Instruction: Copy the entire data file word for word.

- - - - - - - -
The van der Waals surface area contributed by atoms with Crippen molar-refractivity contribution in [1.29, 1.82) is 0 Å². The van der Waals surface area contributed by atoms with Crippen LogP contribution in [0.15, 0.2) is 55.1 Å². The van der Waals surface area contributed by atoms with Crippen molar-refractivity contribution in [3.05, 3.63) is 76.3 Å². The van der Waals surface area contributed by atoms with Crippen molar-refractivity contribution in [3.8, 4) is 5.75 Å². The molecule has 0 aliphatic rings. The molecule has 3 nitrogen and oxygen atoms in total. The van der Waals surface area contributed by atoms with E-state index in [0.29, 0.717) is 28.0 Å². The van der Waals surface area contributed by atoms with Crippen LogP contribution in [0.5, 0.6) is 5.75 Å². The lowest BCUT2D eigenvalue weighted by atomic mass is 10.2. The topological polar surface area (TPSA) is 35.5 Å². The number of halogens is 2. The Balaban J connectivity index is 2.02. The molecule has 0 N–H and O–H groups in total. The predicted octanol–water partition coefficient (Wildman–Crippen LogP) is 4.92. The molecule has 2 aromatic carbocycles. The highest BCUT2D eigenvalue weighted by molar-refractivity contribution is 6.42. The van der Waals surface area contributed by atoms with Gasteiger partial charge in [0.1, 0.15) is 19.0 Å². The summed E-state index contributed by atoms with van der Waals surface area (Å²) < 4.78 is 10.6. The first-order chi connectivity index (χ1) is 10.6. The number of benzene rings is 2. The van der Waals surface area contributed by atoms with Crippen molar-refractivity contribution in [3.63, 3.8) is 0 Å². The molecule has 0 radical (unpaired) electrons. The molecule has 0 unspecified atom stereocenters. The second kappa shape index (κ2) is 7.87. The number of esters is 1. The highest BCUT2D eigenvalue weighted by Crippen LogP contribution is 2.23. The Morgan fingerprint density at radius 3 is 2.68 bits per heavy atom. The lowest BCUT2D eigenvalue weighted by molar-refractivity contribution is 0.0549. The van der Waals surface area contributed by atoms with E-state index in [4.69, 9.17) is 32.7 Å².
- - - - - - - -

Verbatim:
The van der Waals surface area contributed by atoms with Crippen molar-refractivity contribution in [1.29, 1.82) is 0 Å². The van der Waals surface area contributed by atoms with Crippen LogP contribution in [0.15, 0.2) is 55.1 Å². The van der Waals surface area contributed by atoms with Crippen molar-refractivity contribution in [3.05, 3.63) is 76.3 Å². The van der Waals surface area contributed by atoms with Crippen molar-refractivity contribution in [3.8, 4) is 5.75 Å². The molecule has 0 aliphatic rings. The molecule has 3 nitrogen and oxygen atoms in total. The van der Waals surface area contributed by atoms with E-state index in [0.29, 0.717) is 28.0 Å². The van der Waals surface area contributed by atoms with Crippen LogP contribution in [0.5, 0.6) is 5.75 Å². The lowest BCUT2D eigenvalue weighted by atomic mass is 10.2. The topological polar surface area (TPSA) is 35.5 Å². The number of halogens is 2. The Balaban J connectivity index is 2.02. The molecule has 0 N–H and O–H groups in total. The predicted octanol–water partition coefficient (Wildman–Crippen LogP) is 4.92. The molecule has 2 aromatic carbocycles. The highest BCUT2D eigenvalue weighted by molar-refractivity contribution is 6.42. The van der Waals surface area contributed by atoms with Gasteiger partial charge in [0.1, 0.15) is 19.0 Å². The summed E-state index contributed by atoms with van der Waals surface area (Å²) < 4.78 is 10.6. The first-order chi connectivity index (χ1) is 10.6. The number of benzene rings is 2. The van der Waals surface area contributed by atoms with Crippen molar-refractivity contribution in [3.63, 3.8) is 0 Å². The molecule has 0 radical (unpaired) electrons. The molecule has 0 unspecified atom stereocenters. The second kappa shape index (κ2) is 7.87. The number of esters is 1. The highest BCUT2D eigenvalue weighted by Crippen LogP contribution is 2.23. The Morgan fingerprint density at radius 3 is 2.68 bits per heavy atom. The lowest BCUT2D eigenvalue weighted by molar-refractivity contribution is 0.0549. The van der Waals surface area contributed by atoms with E-state index in [4.69, 9.17) is 32.7 Å².